There's never an ebb goes seaward now
But drops our dead on the sand-
But slinks our dead on the sands forlore,
From the Ducies to the Swin.
If blood be the price of admiralty,
If blood be the price of admiralty,
Lord God, we ha' paid it in!

We must feed our sea for a thousand years,

For that is our doom and pride,

As it was when they sailed with the Golden Hind

Or the wreck that struck last tide Or the wreck that lies on the spouting reef

Where the ghastly blue-lights flare. If blood be the price of admiralty, If blood be the price of admiralty, If blood be the price of admiralty,

Lord God, we ha' bought it fair! From "The Seven Seas." By Rudyard Kipling. D. Appleton & Company, Publishers.


He might have stood for the portrait of a Saracen warrior of the eleventh century, with his high, dark features and keen eyes, his even lips, square jaw, and smooth, tough throat.


And the bud nas come to blossom that had, too, something of the Arabian ripens for fruit! dignity in his bearing, and he walked Follow after-we are waiting by the trails with long, well-balanced steps, swiftly, that we lost

but without haste, as the Arab walks For the sound of many footsteps, for the barefooted in the sand, not even sustread of a host.

Follow after-follow after-for the har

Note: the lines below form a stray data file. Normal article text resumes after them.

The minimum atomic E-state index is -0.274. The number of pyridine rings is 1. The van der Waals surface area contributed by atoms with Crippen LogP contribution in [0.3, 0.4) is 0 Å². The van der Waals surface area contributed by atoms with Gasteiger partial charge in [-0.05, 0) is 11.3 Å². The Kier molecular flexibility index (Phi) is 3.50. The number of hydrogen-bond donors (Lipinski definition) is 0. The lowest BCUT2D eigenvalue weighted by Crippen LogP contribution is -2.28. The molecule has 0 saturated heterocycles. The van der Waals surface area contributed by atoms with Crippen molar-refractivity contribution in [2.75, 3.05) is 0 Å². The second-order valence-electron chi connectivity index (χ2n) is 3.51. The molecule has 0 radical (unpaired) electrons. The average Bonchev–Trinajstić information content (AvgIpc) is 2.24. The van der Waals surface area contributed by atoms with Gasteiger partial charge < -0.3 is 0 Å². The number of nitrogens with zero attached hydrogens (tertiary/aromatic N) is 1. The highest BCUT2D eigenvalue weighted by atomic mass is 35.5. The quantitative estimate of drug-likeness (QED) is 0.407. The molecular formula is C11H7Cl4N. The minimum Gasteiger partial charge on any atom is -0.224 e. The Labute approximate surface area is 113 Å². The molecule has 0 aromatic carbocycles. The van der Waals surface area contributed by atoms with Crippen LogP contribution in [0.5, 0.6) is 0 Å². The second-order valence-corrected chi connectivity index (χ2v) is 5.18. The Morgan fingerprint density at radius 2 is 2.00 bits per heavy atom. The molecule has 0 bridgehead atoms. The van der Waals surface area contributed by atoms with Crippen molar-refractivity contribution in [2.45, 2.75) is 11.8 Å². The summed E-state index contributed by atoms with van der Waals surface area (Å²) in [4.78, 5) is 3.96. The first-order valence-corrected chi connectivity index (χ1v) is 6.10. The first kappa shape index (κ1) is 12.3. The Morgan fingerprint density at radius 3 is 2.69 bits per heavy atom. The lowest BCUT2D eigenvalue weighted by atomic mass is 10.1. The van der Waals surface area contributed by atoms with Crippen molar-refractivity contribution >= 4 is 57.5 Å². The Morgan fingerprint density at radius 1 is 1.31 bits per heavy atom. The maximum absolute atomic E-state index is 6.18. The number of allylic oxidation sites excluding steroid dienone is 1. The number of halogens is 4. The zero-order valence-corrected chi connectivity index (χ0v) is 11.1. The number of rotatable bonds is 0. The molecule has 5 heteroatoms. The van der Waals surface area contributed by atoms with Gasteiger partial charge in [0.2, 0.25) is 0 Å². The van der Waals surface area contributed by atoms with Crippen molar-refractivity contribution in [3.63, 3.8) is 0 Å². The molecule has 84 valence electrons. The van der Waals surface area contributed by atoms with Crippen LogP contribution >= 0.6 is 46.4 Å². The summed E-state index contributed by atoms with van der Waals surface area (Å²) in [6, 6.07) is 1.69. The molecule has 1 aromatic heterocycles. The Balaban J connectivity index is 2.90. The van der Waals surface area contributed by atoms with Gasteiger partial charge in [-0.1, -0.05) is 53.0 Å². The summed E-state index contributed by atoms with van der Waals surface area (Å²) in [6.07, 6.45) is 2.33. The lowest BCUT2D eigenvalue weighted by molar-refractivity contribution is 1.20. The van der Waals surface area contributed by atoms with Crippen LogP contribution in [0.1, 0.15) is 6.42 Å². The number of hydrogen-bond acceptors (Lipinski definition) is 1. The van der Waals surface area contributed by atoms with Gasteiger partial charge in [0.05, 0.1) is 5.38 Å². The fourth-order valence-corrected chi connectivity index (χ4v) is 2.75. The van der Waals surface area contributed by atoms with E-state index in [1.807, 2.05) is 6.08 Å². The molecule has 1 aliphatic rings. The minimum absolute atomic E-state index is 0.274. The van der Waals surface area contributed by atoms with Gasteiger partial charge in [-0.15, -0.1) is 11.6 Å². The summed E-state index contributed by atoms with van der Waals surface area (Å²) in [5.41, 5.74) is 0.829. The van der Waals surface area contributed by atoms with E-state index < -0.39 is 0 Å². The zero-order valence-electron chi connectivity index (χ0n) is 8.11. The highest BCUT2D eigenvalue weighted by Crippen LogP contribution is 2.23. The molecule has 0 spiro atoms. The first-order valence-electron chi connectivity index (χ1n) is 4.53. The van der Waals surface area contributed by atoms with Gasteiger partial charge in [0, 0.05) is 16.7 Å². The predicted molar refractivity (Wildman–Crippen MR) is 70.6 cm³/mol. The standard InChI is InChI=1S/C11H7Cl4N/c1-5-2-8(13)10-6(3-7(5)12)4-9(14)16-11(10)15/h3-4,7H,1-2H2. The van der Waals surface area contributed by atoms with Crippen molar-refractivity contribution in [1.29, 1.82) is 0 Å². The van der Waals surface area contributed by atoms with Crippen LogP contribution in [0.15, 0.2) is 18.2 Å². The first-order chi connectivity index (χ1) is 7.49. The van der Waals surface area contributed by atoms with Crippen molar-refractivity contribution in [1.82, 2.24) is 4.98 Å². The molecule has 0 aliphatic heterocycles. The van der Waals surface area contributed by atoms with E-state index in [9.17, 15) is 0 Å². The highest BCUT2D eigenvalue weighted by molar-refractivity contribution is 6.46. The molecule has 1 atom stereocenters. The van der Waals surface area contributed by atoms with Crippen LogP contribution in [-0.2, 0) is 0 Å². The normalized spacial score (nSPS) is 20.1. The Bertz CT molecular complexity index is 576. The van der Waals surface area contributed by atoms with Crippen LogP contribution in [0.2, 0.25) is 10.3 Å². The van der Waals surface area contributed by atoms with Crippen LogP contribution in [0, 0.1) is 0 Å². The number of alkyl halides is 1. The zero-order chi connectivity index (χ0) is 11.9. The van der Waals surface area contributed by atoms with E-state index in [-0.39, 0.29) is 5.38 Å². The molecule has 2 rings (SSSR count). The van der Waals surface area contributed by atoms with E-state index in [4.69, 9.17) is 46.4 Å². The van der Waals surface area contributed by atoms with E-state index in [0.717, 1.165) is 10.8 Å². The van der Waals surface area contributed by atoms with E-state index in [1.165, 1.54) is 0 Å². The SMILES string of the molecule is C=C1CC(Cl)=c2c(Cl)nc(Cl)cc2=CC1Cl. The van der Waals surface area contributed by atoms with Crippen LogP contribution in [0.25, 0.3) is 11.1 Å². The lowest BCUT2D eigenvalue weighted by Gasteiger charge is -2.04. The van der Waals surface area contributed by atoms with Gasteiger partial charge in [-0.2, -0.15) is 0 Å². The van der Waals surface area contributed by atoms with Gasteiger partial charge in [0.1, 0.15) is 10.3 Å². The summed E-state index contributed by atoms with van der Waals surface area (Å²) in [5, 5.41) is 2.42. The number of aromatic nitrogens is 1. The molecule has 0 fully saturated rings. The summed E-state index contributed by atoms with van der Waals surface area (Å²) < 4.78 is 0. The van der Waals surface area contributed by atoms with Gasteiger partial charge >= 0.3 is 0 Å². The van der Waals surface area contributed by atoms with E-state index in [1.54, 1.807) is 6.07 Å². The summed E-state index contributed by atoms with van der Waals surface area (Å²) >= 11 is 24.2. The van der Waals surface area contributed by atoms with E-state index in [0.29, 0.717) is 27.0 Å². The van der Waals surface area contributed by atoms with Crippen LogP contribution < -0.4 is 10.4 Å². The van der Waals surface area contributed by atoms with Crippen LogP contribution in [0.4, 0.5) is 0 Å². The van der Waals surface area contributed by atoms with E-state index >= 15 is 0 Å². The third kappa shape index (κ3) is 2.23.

vest is sown:

By the bones about the wayside ye shall consciousness, elastic,

come to your own!


pecting that weariness can ever come upon him; erect, proud, without selfcollected and ever ready in his easy and effortless movement, for sudden and violent action. He was not pale as dark Italians. are, but his skin had the color and looks of fresh, light bronze, just chis

We have fed our sea for a thousand years elled, and able to reflect the sun, while And she calls us, still unfed,

having a light of its own from the

Though there's never a wave of all her ebony blood beneath. That was the


But marks our English dead:

reason why the Neapolitans, who did

We have strawed our best to the weed's not chance to have seen Sicilians often,


To the shark and the sheering gull. If blood be the price of admiralty,